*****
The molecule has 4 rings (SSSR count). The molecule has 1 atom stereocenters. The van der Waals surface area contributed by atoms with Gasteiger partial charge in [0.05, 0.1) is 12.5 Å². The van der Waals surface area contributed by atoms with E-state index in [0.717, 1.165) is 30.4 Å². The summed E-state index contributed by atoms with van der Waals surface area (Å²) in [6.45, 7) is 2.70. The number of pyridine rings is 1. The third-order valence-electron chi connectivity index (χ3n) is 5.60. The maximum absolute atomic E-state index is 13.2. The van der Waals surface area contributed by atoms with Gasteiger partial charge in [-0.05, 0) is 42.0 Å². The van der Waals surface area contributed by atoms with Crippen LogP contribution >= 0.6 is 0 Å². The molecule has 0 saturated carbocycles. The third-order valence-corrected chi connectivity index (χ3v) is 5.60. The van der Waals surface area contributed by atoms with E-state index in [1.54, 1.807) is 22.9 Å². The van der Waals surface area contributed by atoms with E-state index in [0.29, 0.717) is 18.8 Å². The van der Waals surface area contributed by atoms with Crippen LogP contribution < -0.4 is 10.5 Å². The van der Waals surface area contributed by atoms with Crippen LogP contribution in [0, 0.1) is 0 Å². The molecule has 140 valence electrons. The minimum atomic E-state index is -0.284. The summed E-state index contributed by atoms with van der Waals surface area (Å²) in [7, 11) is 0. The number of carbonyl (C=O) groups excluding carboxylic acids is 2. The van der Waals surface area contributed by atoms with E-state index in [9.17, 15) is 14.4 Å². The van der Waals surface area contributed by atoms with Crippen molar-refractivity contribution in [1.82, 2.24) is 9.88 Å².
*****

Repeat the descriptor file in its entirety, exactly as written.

The molecule has 4 rings (SSSR count). The molecule has 1 atom stereocenters. The van der Waals surface area contributed by atoms with Gasteiger partial charge in [0.05, 0.1) is 12.5 Å². The van der Waals surface area contributed by atoms with E-state index in [0.717, 1.165) is 30.4 Å². The summed E-state index contributed by atoms with van der Waals surface area (Å²) in [6.45, 7) is 2.70. The number of pyridine rings is 1. The third-order valence-electron chi connectivity index (χ3n) is 5.60. The maximum absolute atomic E-state index is 13.2. The van der Waals surface area contributed by atoms with Gasteiger partial charge in [-0.05, 0) is 42.0 Å². The van der Waals surface area contributed by atoms with Crippen LogP contribution >= 0.6 is 0 Å². The molecule has 0 saturated carbocycles. The third-order valence-corrected chi connectivity index (χ3v) is 5.60. The van der Waals surface area contributed by atoms with E-state index in [1.54, 1.807) is 22.9 Å². The van der Waals surface area contributed by atoms with E-state index in [0.29, 0.717) is 18.8 Å². The van der Waals surface area contributed by atoms with Crippen LogP contribution < -0.4 is 10.5 Å². The van der Waals surface area contributed by atoms with Crippen LogP contribution in [0, 0.1) is 0 Å². The molecule has 140 valence electrons. The minimum atomic E-state index is -0.284. The summed E-state index contributed by atoms with van der Waals surface area (Å²) in [7, 11) is 0. The number of carbonyl (C=O) groups excluding carboxylic acids is 2. The van der Waals surface area contributed by atoms with E-state index in [9.17, 15) is 14.4 Å². The van der Waals surface area contributed by atoms with Crippen molar-refractivity contribution in [1.82, 2.24) is 9.88 Å².